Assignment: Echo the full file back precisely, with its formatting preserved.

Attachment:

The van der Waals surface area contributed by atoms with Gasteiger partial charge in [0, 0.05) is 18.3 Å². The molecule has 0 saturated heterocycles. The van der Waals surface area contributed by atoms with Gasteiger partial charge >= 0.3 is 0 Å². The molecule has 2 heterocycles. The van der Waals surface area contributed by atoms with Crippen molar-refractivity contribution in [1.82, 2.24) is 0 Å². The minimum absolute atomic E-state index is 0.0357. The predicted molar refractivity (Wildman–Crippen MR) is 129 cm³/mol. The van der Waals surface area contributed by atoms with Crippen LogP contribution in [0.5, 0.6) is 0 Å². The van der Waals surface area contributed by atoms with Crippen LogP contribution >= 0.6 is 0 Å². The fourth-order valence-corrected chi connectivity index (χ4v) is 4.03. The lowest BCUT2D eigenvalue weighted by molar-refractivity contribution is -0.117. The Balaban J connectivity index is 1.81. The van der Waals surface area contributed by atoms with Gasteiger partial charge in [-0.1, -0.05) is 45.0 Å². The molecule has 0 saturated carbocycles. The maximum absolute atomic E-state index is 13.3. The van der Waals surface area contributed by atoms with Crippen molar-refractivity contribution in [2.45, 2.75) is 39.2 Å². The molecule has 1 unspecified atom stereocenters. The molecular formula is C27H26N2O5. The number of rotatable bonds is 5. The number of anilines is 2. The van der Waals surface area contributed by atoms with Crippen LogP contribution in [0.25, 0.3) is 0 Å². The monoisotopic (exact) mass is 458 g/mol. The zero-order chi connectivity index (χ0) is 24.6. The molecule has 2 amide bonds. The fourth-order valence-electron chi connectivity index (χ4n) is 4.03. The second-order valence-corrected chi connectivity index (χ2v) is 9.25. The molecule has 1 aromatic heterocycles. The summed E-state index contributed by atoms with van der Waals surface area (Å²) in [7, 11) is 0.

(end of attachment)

The van der Waals surface area contributed by atoms with Gasteiger partial charge in [0, 0.05) is 18.3 Å². The molecule has 0 saturated heterocycles. The van der Waals surface area contributed by atoms with Gasteiger partial charge >= 0.3 is 0 Å². The molecule has 2 heterocycles. The van der Waals surface area contributed by atoms with Crippen molar-refractivity contribution in [1.82, 2.24) is 0 Å². The minimum absolute atomic E-state index is 0.0357. The predicted molar refractivity (Wildman–Crippen MR) is 129 cm³/mol. The van der Waals surface area contributed by atoms with Crippen LogP contribution in [0.5, 0.6) is 0 Å². The van der Waals surface area contributed by atoms with Crippen LogP contribution >= 0.6 is 0 Å². The fourth-order valence-corrected chi connectivity index (χ4v) is 4.03. The lowest BCUT2D eigenvalue weighted by molar-refractivity contribution is -0.117. The Balaban J connectivity index is 1.81. The van der Waals surface area contributed by atoms with Gasteiger partial charge in [-0.1, -0.05) is 45.0 Å². The molecule has 0 saturated carbocycles. The maximum absolute atomic E-state index is 13.3. The van der Waals surface area contributed by atoms with Crippen molar-refractivity contribution in [2.45, 2.75) is 39.2 Å². The molecule has 1 unspecified atom stereocenters. The molecular formula is C27H26N2O5. The number of rotatable bonds is 5. The number of anilines is 2. The van der Waals surface area contributed by atoms with Crippen LogP contribution in [0.25, 0.3) is 0 Å². The monoisotopic (exact) mass is 458 g/mol. The zero-order chi connectivity index (χ0) is 24.6. The molecule has 2 amide bonds. The fourth-order valence-electron chi connectivity index (χ4n) is 4.03. The second-order valence-corrected chi connectivity index (χ2v) is 9.25. The molecule has 1 aromatic heterocycles. The summed E-state index contributed by atoms with van der Waals surface area (Å²) in [7, 11) is 0.